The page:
[Zhenqi13] Zhenqi, S.; Haifeng, Y.; Xuefen, C.; Hongxia, L.; “Research on Uplink Scheduling Algorithm of Massive M2H and H2H Services in LTE,” IET International Conference on Information and Communications Technologies (IETICT), 2013, PP. 365-369. Available: http://ieeexplore.ieee.org/document/6617513/
[Lo09] Lo, A.; Niemegeers, I.; “Multi-hop Relay Architectures for 3GPP LTE-Advanced,” IEEE 9th Malaysia International Conference on Communications (MICC), 2009, PP.123-127. Available: http://ieeexplore.ieee.org/document/5431478/
[Yang09] Yang, Y.; Hu, H.; Xu, J.; Mao, G.; “Relay Technologies for WiMAX and LTE-Advanced Mobile Systems,” IEEE Communications Magazine, Vol. 47, No. 10, 2009, PP. 100-105. Available: http://ieeexplore.ieee.org/document/5273815/
[Wang13] Wang, P.; Wei, W.; Zhuoming, L.; “System Performance of LTE-Advanced Network with D2D Multi-hop Communication,” 2013 3rd International Conference on Consumer Electronics, Communications and Networks (CECNet), 2013, PP. 645-648. Available: http://ieeexplore.ieee.org/document/6703413/
[Phunchongharn13] Phunchongharn, P.; Hossain, E.; Kim, D. I.; “Resource Allocation for Device-to-Device Communications Underlaying LTE-Advanced Networks,” IEEE Wireless Communications, Vol. 20, No. 4, 2013, PP. 91-100. Available: http://ieeexplore.ieee.org/document/6590055/
[Yang13] Zhu-Jun Yang; Jie-Cheng Huang; Chun-Ting Chou; Hung-Yun Hsieh; Chin-Wei Hsu; Ping-Cheng Yeh; Hsu, C.-C.A.; “Peer discovery for device-to-device (D2D) communication in LTE-A networks,” Globecom Workshops (GC Wkshps), 2013 IEEE, 2013, PP. 665-670. Available: http://ieeexplore.ieee.org/document/6825064/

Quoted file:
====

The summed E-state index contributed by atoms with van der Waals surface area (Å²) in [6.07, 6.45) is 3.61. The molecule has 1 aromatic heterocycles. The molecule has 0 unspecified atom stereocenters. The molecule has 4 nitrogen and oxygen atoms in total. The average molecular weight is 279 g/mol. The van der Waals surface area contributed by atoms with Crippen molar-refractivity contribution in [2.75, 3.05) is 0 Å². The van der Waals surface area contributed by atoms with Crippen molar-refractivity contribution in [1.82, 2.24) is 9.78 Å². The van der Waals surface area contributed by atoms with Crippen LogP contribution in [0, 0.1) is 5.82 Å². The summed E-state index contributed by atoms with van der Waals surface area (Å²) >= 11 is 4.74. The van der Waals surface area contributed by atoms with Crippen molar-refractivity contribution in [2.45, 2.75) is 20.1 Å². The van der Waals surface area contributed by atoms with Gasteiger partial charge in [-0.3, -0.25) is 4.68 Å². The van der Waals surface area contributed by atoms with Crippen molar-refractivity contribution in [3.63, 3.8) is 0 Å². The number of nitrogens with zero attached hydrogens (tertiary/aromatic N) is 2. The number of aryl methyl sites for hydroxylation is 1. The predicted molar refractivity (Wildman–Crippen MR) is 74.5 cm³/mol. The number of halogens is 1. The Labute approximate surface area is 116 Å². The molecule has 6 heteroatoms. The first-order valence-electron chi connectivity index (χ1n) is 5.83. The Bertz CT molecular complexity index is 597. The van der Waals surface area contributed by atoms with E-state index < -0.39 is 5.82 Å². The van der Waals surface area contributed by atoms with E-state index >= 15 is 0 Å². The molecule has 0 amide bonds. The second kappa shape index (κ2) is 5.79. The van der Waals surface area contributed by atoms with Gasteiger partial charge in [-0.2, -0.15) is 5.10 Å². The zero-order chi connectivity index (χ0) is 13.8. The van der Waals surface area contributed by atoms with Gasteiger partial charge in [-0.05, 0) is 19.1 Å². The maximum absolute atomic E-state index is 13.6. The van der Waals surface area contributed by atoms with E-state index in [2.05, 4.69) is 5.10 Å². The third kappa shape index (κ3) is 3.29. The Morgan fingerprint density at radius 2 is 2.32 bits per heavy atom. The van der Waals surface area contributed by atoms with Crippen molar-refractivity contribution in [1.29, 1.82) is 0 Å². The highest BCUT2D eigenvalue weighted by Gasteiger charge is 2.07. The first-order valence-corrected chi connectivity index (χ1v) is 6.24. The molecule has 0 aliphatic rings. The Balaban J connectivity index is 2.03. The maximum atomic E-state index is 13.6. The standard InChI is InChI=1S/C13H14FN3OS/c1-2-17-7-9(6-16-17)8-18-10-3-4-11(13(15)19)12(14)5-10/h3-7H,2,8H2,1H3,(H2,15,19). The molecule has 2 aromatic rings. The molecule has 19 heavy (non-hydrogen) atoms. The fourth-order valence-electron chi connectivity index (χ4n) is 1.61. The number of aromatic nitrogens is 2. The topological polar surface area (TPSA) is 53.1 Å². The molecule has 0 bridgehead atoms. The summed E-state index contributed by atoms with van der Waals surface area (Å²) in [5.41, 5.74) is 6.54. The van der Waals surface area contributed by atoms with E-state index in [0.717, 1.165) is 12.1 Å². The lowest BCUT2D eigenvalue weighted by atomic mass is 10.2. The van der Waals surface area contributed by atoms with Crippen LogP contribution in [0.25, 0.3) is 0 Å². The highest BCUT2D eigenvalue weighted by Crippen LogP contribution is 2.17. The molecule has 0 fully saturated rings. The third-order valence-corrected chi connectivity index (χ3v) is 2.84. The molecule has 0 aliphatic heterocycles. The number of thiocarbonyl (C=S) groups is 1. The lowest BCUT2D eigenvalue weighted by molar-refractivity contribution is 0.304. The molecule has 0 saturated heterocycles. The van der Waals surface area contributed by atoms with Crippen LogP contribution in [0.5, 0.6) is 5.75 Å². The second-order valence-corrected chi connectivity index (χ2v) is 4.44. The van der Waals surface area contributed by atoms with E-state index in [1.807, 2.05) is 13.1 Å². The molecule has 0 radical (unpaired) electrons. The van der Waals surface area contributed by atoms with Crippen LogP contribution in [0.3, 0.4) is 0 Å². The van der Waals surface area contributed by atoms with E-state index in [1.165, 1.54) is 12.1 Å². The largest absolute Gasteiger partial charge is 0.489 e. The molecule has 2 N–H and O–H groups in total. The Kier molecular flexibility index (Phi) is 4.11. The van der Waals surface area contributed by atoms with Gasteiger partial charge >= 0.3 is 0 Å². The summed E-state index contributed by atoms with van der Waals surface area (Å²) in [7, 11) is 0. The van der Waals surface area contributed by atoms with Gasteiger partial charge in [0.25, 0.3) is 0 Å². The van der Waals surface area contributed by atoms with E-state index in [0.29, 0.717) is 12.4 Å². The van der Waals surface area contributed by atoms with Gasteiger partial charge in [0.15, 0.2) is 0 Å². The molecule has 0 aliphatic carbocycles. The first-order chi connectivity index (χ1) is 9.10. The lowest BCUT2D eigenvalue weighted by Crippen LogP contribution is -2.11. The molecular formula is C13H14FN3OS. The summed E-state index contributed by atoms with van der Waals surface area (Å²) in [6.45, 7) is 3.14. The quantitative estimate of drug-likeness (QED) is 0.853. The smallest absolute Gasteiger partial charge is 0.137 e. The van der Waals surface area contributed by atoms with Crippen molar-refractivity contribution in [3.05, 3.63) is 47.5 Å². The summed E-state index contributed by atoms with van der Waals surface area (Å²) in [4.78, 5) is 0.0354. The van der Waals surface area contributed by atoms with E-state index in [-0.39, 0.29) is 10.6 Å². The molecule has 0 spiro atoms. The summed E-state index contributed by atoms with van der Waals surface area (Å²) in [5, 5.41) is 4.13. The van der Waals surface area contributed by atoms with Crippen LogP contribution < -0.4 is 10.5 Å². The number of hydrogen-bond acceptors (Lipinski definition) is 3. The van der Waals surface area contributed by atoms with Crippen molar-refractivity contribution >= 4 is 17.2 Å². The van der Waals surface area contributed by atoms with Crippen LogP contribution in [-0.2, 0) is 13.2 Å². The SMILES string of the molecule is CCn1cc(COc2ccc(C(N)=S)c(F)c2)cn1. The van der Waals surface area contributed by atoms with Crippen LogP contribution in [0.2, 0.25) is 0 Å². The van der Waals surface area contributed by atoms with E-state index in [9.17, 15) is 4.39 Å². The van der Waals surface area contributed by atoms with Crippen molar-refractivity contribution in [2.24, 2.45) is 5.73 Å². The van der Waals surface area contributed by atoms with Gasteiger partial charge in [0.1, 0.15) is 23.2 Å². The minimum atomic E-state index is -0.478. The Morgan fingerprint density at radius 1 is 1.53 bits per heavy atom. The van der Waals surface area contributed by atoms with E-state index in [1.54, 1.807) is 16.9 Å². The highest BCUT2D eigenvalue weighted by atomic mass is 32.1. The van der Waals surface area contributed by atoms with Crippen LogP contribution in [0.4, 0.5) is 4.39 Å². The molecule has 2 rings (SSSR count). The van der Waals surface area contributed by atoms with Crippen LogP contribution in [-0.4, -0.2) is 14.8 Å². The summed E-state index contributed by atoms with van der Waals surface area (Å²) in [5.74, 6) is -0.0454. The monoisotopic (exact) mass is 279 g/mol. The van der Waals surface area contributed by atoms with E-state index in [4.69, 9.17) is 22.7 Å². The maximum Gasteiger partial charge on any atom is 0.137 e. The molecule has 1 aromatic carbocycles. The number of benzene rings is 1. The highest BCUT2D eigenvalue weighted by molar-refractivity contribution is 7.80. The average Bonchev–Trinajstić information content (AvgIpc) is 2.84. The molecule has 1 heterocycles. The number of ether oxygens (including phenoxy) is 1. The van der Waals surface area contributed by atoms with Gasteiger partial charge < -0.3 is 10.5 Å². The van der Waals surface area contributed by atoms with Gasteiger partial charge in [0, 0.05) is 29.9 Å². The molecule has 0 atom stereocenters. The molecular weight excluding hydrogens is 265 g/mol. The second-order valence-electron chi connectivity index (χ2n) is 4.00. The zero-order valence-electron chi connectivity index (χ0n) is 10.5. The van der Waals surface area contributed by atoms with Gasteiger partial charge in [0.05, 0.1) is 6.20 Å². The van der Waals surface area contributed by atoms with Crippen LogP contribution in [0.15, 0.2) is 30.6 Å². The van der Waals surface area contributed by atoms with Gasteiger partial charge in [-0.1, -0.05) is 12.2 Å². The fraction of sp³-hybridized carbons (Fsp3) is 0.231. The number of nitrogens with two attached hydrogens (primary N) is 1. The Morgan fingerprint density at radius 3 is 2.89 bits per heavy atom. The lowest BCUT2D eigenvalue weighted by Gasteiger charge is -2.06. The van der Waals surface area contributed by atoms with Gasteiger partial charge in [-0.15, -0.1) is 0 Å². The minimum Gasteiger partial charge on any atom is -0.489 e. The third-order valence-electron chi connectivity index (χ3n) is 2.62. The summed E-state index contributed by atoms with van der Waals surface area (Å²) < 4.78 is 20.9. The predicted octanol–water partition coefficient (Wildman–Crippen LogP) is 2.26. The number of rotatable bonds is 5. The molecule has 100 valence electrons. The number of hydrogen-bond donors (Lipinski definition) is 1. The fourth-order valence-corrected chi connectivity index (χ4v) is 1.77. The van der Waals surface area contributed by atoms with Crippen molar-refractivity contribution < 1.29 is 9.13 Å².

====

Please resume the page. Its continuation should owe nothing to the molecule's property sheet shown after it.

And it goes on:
[Bae14] Hyung-Deug Bae, Jae-Wook Shin, and Pyung-Joong Song, “Mode Switching for Device-to-Device Communication in LTE-A Network,” MoMM '14 Proceedings of the 12th International Conference on Advances in Mobile Computing and Multimedia, 2014, PP. 7-10. Available: http://dl.acm.org/citation.cfm?id=2684108&CFID=599883770&CFTOKEN=23757807
[Liu14] Liu, J.; Kawamoto, Y.; Nishiyama, H.; Kato, N.; Kadowaki, N.; “Device-to-device communications achieve efficient load balancing in LTE-advanced networks,” IEEE Wireless Communications, Vol. 21, No. 2, 2014, PP. 57-65. Available: http://ieeexplore.ieee.org/document/6812292/
[Songsong09] Songsong, S.; Chunyan, F.; Caili, G.; “A Resource Scheduling Algorithm Based on User Grouping for LTE-Advanced System with Carrier Aggregation,” International Symposium on Computer Network and Multimedia Technology (CNMT 2009), 2009, PP. 1-4. Available: http://ieeexplore.ieee.org/document/5374801/
|3GPP||Third Generation Partnership Project|
|AF||Amplified and Forward|
|CQI||Channel Quality Indicator|
|DCF||Decode and Forward|
|DF||Demodulate and Forward|
|eNB||evolved Node B|
|FDPS||Frequency Domain Packet Scheduling|
|GBR||Guaranteed Bit Rate|
|IoT||Internet of Things|
|OFDMA||Orthogonal Frequency Division Multiple Access|
|PRBs||Physical Resource Blocks|
|QoS||Quality of Service|
|QCI||QoS class identifier|
|SCFDMA||Single-Carrier Frequency Division Multiple Access|
|TDPS||Time Domain Packet Scheduling|
|TDD||Time Division Duplexing|
|TTI||Transmission Time Interval|